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--> CTBT Monitoring Methods An International Monitoring System (IMS) will be established for monitoring compliance of the CTBT. A major component of the IMS is a worldwide network of seismic stations. Seismic signals that will be detectable by (visible to) the IMS will originate from both natural and man-made sources; an IMS goal is to be able to detect events with a magnitude of about 3.0 (Mb). Naturally occurring events include earthquakes and volcanic eruptions, most of which are deeper than man-made seismic sources. Accurate locations of such events to hypocentral depths greater than 10 kilometers makes further consideration of these events unnecessary in the context of monitoring compliance. More enigmatic from the monitoring perspective are man-made or induced seismic signals resulting from (1) applications using conventional explosives for mining and excavation, and (2) rock bursts and collapses associated with surface or underground mining operations. The seismic magnitudes of a small number of mining explosions can be similar in size to those resulting from a small or decoupled nuclear explosion. Mine collapses or rock bursts can also generate similar-sized seismic signals. Uncertainties in the seismically determined location3 of such an event may not allow assignment of an event to a specific mine unless local data are available. By itself, determination of location may not be sufficient to identify the source type, and event identification will need to rely on distinguishing features of the seismic wave forms, possibly in conjunction with other monitoring technologies. Of the other monitoring technologies to be used by the IMS, infrasonics or detection of atmospheric signals are the most germane to monitoring explosions from mining operations. Recognizing that mining blasts represent a significant source of small-magnitude seismic signals, the CTBT calls for voluntary exchanges of information on large mining explosions as part of the treaty's confidence-building measures. These include annual surveys to determine which mines in each country detonate explosives over 300 metric tons (TNT-equivalent), notifications of blasts in which 300 metric tons or more of explosives are detonated in a single explosion4, and dedicated calibration explosions. These measures, although voluntary and not mandated by the treaty, could significantly improve the performance of the monitoring system and reduce the ambiguity of some mine-related seismic signals by allowing for the identification and calibration of mine event locations and signal types. 3   A discussion of locational errors associated with seismic sources is given in Appendix C of the 1997 NRC report, Research Required to Support Comprehensive Nuclear Test Ban Treaty Monitoring. 4   The section of the CTBT dealing with confidence-building measures does not explicitly differentiate between one single explosion and a delay-fired blast where hundreds of boreholes filled with explosives may be detonated in a sequence within a few seconds. The largest delayed-fired blast (Powder River Basin, Wyoming) detonated about 3,600 metric tons of explosives over a 4- or 5-second period.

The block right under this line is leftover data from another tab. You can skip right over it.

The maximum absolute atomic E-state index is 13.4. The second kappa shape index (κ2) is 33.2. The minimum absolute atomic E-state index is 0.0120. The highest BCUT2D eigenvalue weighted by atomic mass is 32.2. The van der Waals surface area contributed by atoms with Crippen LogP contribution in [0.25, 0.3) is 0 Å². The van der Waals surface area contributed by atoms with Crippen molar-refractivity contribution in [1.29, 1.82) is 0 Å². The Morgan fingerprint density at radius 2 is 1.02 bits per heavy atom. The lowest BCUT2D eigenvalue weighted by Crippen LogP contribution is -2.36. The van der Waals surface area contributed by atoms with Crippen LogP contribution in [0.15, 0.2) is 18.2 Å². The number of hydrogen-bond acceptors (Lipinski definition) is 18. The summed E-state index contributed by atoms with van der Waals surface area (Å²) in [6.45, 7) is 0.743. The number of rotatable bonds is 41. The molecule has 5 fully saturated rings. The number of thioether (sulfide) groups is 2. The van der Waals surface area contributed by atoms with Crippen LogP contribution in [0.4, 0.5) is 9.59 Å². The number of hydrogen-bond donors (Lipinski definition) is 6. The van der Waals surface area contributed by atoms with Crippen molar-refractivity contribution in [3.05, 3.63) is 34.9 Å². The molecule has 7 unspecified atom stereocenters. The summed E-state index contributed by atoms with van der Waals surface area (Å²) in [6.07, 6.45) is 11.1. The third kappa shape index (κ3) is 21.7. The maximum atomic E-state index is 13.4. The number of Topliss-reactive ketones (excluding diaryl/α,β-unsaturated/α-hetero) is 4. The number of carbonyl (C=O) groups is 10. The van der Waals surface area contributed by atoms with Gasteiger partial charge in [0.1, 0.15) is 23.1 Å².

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--> Mining Activities That Generate Seismic Signals Mining activities can produce a wide variety of induced ground motions, including seismicity. At the mine site and the surrounding areas, blasting produces local vibrations though mine operators and explosives engineers strive to minimize many of the effects of these vibrations by careful blasting designs. In some cases, ground motions or seismic waves, may be detected at long distances (hundreds of kilometers) from the mine site (see Figure 1). The sources of these seismic signals include (1) surface and underground mine blasting that use large quantities of explosives and (2) the planned or unplanned failure of masses of rock that release a large amount of energy (e.g., rock bursts, coal bumps, planned roof collapses, pillar collapses, and other rock failures). Seismic waves generated from mining activities are sometimes detected by regional seismograph stations that also monitor and record earthquakes. Seismograms recorded for earthquakes and nuclear blasts can have characteristics that permit discriminating the type of event (see Figure 2). A simultaneously detonated chemical explosion can generate a ground motion-time history (see Figure 3) that is similar to one generated by a nuclear blast.5 The similar characteristics include wave form amplitude, frequency, spectral content, and duration. Current seismological instrumentation and the methods used to process and analyze seismic signals are not always capable of discriminating between certain mine-induced seismic signals and explosions resembling nuclear blasts. Hence, some mining activities can produce seismic signals that could possibly be mistaken for clandestine nuclear blasts. Ambiguity And On-site Inspections Experience suggests that most seismic signals that generate suspicion will probably be either anomalous shallow earthquakes, mine collapses, or large mining blasts that occur at the surface or underground. Under the terms of the treaty, an event detected by at least three of the primary stations of the IMS should be reported in the seismic bulletin to be published by the international CTBT organization. Events generating signals that cannot be readily explained as generated by known mining activities might initiate a request for an on-site inspection (OSI) by an international team of experts seeking to verify or deny the occurrence of a nuclear explosion. It is anticipated that on-site inspections will be rare. Mining operators could help reduce false alarms under the treaty by providing information on large mining blasts they generate. The ambiguity of seismic signals generated by mining 5   Kim, Simpson, and Richards (1994, High-Frequency Spectra of Regional Phases from Earthquakes and Chemical Explosions, Bulletin of the Seismological Society of America 84, pp. 1365–1386) noted that spectra of ripple-fired shots (delayed fired shots to the blasting engineers) have systematic patterns of constructive and destructive interference, presumably caused by signals from the individual shots in the ripple-fired set interfering with each other. Also there is a strong, impulsive, P-wave arriving from the single shot that is greatly reduced for the ripple-fired shot.